There is, I think, an amazing political fact right now that is hiding in plain sight and is rich with implications. It was there in President Obama's Jan. 25, pre-State of the Union interview with ABC's Diane Sawyer, who was pressing him about his political predicaments. "I'd rather be a really good one-term president than a mediocre two-term president," he said. "And I—and I believe that."
Now this is the sort of thing presidents say, and often believe they believe, but at the end of the day they all want two terms. Except that Mr. Obama shows every sign of meaning it, and if he does, it explains a lot about his recent decisions and actions.Noonan went on to suggest that Obama's reluctance to move to the center -- even if that were the only way to save his presidency -- was due to his deep and abiding belief in the far left agenda the nature of which he has only slightly managed to camouflage from the American people. But another explanation occurs to me, albeit one that amounts to psychologizing the president.
I think Mr. Obama is, as many have suggested, a narcissist, and I don't mean that in as disparaging a sense as it must seem. I have always had grave reservations about Barack Obama's political views and his honesty, but when I say he's a narcissist what I mean is that he thrives on the rock-star aspect of election campaigns, where (especially with the help of a teleprompter and Chicago-style backroom political hardballers) he can turn mellifluous phrases and appeal to the collectively primed emotions of his (often self-selected) audiences, reveling in the applause and acclaim.
Compared to this, governing; dealing with legislative and administrative details, conferring with political leaders in working sessions, and all the horrendously difficult and humdrum reality of effective governance . . . compared to the glories of campaigning, governing is, for someone addicted as I think Mr. Obama is to the roar of the crowd, simply boring. I think the job of being president, compared to the joy of running for president, is losing interest for him. So when he speaks of the possibility of being a one-term president, I think he might rather look forward to joining Bill Clinton and Jimmy Carter as a life-long free-agent celebrity. He may well muse -- and probably rightly so -- that in the days ahead his star status will be vastly greater than the other former Democratic presidents.
There is a reason why Mr. Obama has given vastly more speeches in his first year of office than any two-term president has ever given in eight years. (Correct me if I'm wrong about that.) The reason is, as he rather immodestly said about his famous address at the 2004 Democratic National Convention: in his own estimation at least, he's good at it. Why not long for a life of what you're good at, uninconvenienced by the tedium of having the face a dozen intractable problems every day.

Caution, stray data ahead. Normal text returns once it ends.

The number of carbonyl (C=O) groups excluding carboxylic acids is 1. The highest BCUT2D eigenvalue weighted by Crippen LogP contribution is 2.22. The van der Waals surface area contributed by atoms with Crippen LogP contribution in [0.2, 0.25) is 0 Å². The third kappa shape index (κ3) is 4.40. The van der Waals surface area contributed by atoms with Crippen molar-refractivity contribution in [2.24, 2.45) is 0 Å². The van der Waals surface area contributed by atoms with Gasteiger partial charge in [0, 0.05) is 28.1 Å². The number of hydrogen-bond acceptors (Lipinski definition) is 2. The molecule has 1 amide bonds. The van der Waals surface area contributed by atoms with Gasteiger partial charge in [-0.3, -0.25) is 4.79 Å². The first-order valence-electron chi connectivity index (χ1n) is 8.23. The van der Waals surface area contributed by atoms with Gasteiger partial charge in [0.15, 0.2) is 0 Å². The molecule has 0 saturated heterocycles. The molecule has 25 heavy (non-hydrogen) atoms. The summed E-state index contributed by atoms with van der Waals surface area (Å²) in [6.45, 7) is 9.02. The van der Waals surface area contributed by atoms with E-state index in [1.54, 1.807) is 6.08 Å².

Let it be so. One can only hope that he so prefers the role of the ideologically pure post-presidential “prophet” -- with the added perks of a $500,000 speaking fee and library built to reflect his glory -- that he stays willingly mired in irrelevance for the balance of his term. Then he can spend the rest of his life speaking to a room that adores him as that “rock star” of truth who was just too far ahead of his time for common people to recognize it (Perhaps the same room where “the women come and go, talking of Michelangelo”).
But what happens this year, when this man who needs adulation can’t escape the reality that the people not only reject his ideas, they also, in the face of his invincible condescension, reject him personally? Will he become depressed and erratic? Or maybe his present insistence that Obamacare is unpopular because he simply hasn’t talked enough portends three years of daily speeches, and that January 20, 2013 will just be known as the day the unplugged the teleprompter?
"I'd rather be a really good one-term president than a mediocre two-term president."
What's really bizarre about this statement is that he fails to contemplate a third possibility, which is that he could simply be a mediocre one-term president! How many "really good" one-term Presidents have there been? I can't think of any, for the simple fact that Presidents who have a "really-good" first term tend to get re-elected to a second term. The idea of a "really-good" one-term President is almost a contradiction in terms. By failing to either run for re-election or actually to get re-elected, one has necessarily must have had a less than stellar first term.
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